The democratic nation of India is also greatly occupied with its economic game plans. Any conflict with Pakistan would greatly damage their strategic economic planning as the emphasis would be taken off the economy of India and a huge amount of the financial resources will be used for war. India cannot economically afford to go to war or engage in tremendous violence with Pakistan, be it conventional or nuclear, as the costs of war would clearly outweigh the benefits. Similarly, Pakistan is already suffering from a dangerous internal security situation, where extremist groups residing within the country are exploding bombs and creating chaos. Many of the available resources are being used to stabilize the current situation using military and police forces. Furthermore, Pakistan is struggling for survival via its dependency on foreign aid and investment; it has depleting supplies of financial resources, which are mainly being provided to the military forces fighting the War against Terrorism. The rest of the financial resources are tied up in providing basic facilities such as water, electricity, food and shelter in order to keep Pakistan above the water. A war against India would completely wipe out any financial or developmental resources Pakistan has. Therefore, India and Pakistan are both not in a position to go to war against each other, even if matters were to get out of hand. Violence due to religion is an expected result of an explosion in India where Muslims may have to undergo severe treatment; India’s military may even fight a limited war with the soldiers of Pakistan but anything beyond the Line of Control would cost both countries much more than they can afford.
Another reason why Pakistan and India have been through the worst of it is timely US intervention. In the past, especially during the Kargil Crisis, we can find that timely US intervention has helped avoid a conflict. Since Pakistan is a key player in fighting the War against Terrorism, there will be US presence in South Asia for at least a certain period of time. With the US physically being present, they will be able to keep an eye on the situation and keep things under control. India and Pakistan will be under surveillance hence any actions would incite immediate US intervention. Therefore, if Pakistan and India were to reach an extreme level where they would ponder upon waging war or other extreme measures, the presence of the Americans would make them question their plans. Furthermore, history has shown that even if the US is not physically present, their engagement with this region has usually stayed alive. Such an active US role will be key in maintaining stability in the region. As Michael Krepon includes in his essay “The Stability-Instability Paradox, Misperception, and Escalation Control in South Asia”, the US is treated, by India and Pakistan, as an insurance against escalation into war. Each country believes its individual relationship with the US to be personal, where the US shares the perceptions of that country. Therefore, since the US will physically be present in Pakistan in the upcoming years, the relationship shared between the US and Pakistan could play a positive role in making decisions concerning India. Similarly, we can see that the current alliance between the US and India is much stronger than before, therefore the Indians are more likely to listen to the US in times of urgency.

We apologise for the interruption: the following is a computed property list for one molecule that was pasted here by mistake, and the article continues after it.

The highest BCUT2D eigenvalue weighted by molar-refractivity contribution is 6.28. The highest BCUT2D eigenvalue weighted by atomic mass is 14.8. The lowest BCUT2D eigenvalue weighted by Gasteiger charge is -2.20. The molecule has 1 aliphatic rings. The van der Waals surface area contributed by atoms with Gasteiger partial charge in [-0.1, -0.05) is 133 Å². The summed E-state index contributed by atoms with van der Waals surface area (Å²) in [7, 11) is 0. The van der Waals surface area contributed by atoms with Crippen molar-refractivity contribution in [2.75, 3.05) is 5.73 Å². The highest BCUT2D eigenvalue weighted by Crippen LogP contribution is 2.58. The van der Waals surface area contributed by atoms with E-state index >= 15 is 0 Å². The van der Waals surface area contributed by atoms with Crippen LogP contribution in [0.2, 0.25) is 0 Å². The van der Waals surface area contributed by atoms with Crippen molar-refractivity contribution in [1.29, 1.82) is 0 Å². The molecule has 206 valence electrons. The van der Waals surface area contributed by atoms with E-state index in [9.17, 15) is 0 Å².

Both the South Asian countries share much ‘mutual fear’. Ganguly Sumit is correct in pointing out that India makes very clear its superior position; Indian leadership has even told Pakistan that there is no doubt that India could wipe Pakistan off the map. This has incited fear in Pakistan, who is not willing to take risks. On the other hand, even though India is skeptical of Pakistan’s capabilities, it fears Pakistan’s nuclear capabilities. When the Kargil crisis took place, the conflict was purposefully contained by both sides within the disputed territory of Kashmir. This is because India did not want to allow for its military to expand its operation beyond the Line of Control due to its fear that Pakistan may use its nuclear weapons, since Pakistan’s conventional forces were not up to par with India. Indians recognized that Pakistan’s only option to retaliate would be the Bomb, and they feared the use of it. Therefore, both nations learned a lesson at this time that although they have nuclear weapons and both also indulged in a limited physical battle; the very fact that both nations had nuclear capabilities was enough to deter an outright war. The mere threat of nuclear usage can invoke a fear from either country in order to defend their nation from potential harm. This proves that next time the fear of nuclear involvement would deter either side from wanting to go to war.